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Updated COVID Guidelines

Texas Wesleyan's on-campus guidelines are developed with the health and safety of the campus community in mind. The university will continue to monitor the latest recommendations from the CDC, making adjustments as needed.

What to do if you're exposed to COVID-19

If you were exposed to the virus that causes COVID-19 or have been told by a healthcare provider or public health authority that you were exposed, here are the steps that you should take, regardless of your vaccination status or if you have had a previous infection. Learn how COVID-19 spreads and the factors that make risk of spread higher or lower.

Start Precautions — Immediately

  • Wear a mask as soon as you find out you were exposed
  • Day 0 is the day of your last exposure to someone with COVID-19
  • Day 1 is the first full day after your last exposure

Continue Precautions — 10 Full Days

  • Take Precautions
    • Wear a high-quality mask or respirator any time you are around others inside your home or indoors in public
    • Do not go places where you are unable to wear a mask
    • Take extra precautions if you will be around people who are more likely to get very sick from COVID-19
  • Watch for symptoms
    • Fever (100.4 degrees or greater)
    • Cough
    • Shortness of breath
    • Other COVID-19 symptoms
  • If you develop symptoms
    • Isolate immediately
    • Get tested
    • Stay home until you know the result

Get Tested — Day 6

  • Get tested at least 5 full days after your last exposure
    • Test even if you don't develop symptoms
  • If you test negative
    • Continue taking precautions through day 10
    • Wear a high-quality mask when around others at home and indoors in public
  • If you test positive
    • Isolate immediately
Isolation and precautions for people with COVID-19

If you have COVID-19, you can spread the virus to others. There are precautions you can take to prevent spreading it to others: isolation, masking, and avoiding contact with people who are at high risk of getting very sick. Isolation is used to separate people with confirmed or suspected COVID-19 from those without COVID-19.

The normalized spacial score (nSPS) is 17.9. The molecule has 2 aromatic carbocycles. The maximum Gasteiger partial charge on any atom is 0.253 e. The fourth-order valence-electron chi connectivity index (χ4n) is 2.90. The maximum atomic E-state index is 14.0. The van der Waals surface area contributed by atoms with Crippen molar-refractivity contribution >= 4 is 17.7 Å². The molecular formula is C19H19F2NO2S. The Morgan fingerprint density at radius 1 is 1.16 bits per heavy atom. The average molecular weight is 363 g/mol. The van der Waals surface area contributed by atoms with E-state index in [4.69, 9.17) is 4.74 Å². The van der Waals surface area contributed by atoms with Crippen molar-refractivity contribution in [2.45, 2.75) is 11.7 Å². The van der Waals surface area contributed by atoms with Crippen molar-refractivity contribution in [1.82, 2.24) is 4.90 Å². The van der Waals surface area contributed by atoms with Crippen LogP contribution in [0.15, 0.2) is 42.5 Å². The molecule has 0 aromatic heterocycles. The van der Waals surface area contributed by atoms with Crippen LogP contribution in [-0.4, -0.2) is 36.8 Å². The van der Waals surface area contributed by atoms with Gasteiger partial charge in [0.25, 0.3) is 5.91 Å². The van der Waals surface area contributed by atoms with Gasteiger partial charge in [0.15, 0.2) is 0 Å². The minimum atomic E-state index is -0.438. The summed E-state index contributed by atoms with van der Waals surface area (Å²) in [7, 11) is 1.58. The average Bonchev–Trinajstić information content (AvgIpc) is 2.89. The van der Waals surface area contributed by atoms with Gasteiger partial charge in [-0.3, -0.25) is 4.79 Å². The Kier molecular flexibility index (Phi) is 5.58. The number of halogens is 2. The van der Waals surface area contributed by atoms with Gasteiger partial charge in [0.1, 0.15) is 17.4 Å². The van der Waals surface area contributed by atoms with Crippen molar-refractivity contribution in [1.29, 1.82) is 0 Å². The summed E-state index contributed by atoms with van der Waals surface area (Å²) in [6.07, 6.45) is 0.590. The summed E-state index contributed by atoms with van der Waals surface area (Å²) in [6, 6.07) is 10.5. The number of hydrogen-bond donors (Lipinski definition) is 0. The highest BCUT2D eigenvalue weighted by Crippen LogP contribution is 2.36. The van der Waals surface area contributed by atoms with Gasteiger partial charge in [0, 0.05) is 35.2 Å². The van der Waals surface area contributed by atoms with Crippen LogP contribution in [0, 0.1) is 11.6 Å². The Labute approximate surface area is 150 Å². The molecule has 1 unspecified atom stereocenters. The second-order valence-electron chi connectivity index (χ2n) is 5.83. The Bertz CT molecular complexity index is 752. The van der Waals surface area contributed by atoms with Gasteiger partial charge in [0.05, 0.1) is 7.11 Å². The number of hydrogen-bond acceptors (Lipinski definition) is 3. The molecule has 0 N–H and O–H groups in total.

These recommendations do not change based on COVID-19 Community Levels. If you have COVID-19, also see additional information on treatments that may be available to you.

This information is intended for a general audience. Healthcare professionals should see Ending Isolation and Precautions for People with COVID-19. This CDC guidance is meant to supplement—not replace—any federal, state, local, territorial, or tribal health and safety laws, rules, and regulations.

When to isolate

Regardless of vaccination status, you should isolate from others when you have COVID-19. You should also isolate if you are sick and suspect that you have COVID-19 but do not yet have test results. If your results are positive, follow the full isolation recommendations below. If your results are negative, you can end your isolation.


If you test positive for COVID-19, stay home for at least 5 days and isolate from others in your home. You are likely most infections during these first 5 days.

  • Wear a high-quality mask if you must be around others at home and in public
  • Do not go places where you are unable to wear a mask
  • Do not travel
  • Stay home and separate from others as much as possible
  • Use a separate bathroom, if possible
  • Take steps to improve ventilation at home, if possible
  • Do not share personal household items, like cups, towels and utensils
  • Monitor your symptoms. If you have an emergency warning sign (like trouble breathing), seek emergency medical care immediately
  • Learn more about what to do if you have COVID-19

Ending Isolation

End isolation based on how serious your COVID-19 symptoms were. Loss of smell and taste may persist for weeks or months after recovery and need not delay the end of isolation.

  • If you had no symptoms
    • You may end isolation after day 5
  • If you had symptoms and your symptoms are improving
    • You may end isolation after day 5 if you are fever-free for 24 hours without the use of fever-reducing medication
  • If you had symptoms and your symptoms are not improving
    • Continue to isolate until you are fever-free for 24 hours without the use of fever-reducing medication
    • Continue to isolate until your symptoms are improving
  • If you had symptoms and had moderate illness (you experienced shortness of breath or had difficulty breathing)
    • You need to isolate through day 10
  • If you had symptoms and had severe illness (you were hospitalized) or have a weakened immune system
    • You need to isolate though day 10
    • Consult your doctor before ending isolation
    • Ending isolation without a viral test may not be an option for you

Regardless of when you end isolation

Until at least day 11:

  • Avoid being around people who are more likely to get very sick from COVID-19
  • Remember to wear a high-quality mask when indoors around others at home and in public
  • Do not go places where you are unable to wear a mask until you are able to discontinue masking (see below)
  • For travel guidance, see the CDC's travel webpage

Removing your mask

If you have ended isolation, when you are feeling better (no fever without the use of fever-reducing medications and symptoms improving):

  • Wear your mask through day 10
  • If you have access to antigen tests, you should consider using them. With two sequential negative tests 48 hours apart, you may remove your mask sooner than day 10
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